David Reade QC and Martin Palmer appeared for Boots in their successful resistance of an appeal by the Pharmacists’ Defence Association Union before the Court of Appeal. The appeal is likely to prove to be an important decision in relation to trade union recognition and the obligations of Article 11 of the European Convention on Human Rights. The judgement can be accessed HERE.
The PDAU had sought compulsory recognition with Boots for its pharmacist members under TULRCA 1992, Sch. A1. Before the PDAU applied to the Central Arbitration Committee (‘CAC’) for recognition, Boots entered a limited recognition agreement for pharmacists’ with the Boots Pharmacists Association (‘BPA’). Under paragraph 35 of the recognition provisions, this arrangement caused the PDAU’s application to be inadmissible. The CAC took a purposeful interpretation of the Act so as to give effect to Article 11 of the ECHR (freedom of association). Boots were represented by David Reade QC before the CAC. David then successfully judicially reviewed the CAC ‘s refusal to dismiss the application. Before the Administrative Court. the PDAU had unsuccessfully argued that there was an infringement of Article 11 of the ECHR (freedom of association) on the grounds that trade union members’ rights had been rendered ineffective. The PDAU appealed to the Court of Appeal.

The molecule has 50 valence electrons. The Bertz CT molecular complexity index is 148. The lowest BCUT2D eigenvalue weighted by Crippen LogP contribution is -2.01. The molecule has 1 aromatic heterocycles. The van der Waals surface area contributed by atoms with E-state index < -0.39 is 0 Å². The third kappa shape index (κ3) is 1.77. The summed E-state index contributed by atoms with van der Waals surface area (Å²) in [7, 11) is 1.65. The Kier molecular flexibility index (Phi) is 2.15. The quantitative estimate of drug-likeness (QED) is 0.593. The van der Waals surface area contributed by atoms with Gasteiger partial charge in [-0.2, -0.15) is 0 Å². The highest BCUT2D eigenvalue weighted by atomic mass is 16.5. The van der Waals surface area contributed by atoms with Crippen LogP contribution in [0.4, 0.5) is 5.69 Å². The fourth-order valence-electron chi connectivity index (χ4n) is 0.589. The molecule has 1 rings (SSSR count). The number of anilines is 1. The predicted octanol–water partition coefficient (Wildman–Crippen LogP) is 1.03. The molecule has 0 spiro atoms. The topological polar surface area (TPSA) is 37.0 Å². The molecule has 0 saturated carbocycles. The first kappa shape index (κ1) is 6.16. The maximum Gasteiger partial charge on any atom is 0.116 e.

The Court of Appeal rejected the Article 11 arguments on grounds that the statutory recognition procedure provided under paragraph 137 for an individual affected worker to apply for de-recognition of a non-independent union.
David Reade QC has acted for Boots throughout the litigation. As well as Martin Palmer, Daniel Northall was involved in the early stages of the appeal process. David and Martin were instructed by John Evason and Paul Harrison of Baker & McKenzie. If you would like to discuss issues in this case or the law relating to trade unions more generally, contact David Reade QC, Martin Palmer or Daniel Northall at Littleton Chambers.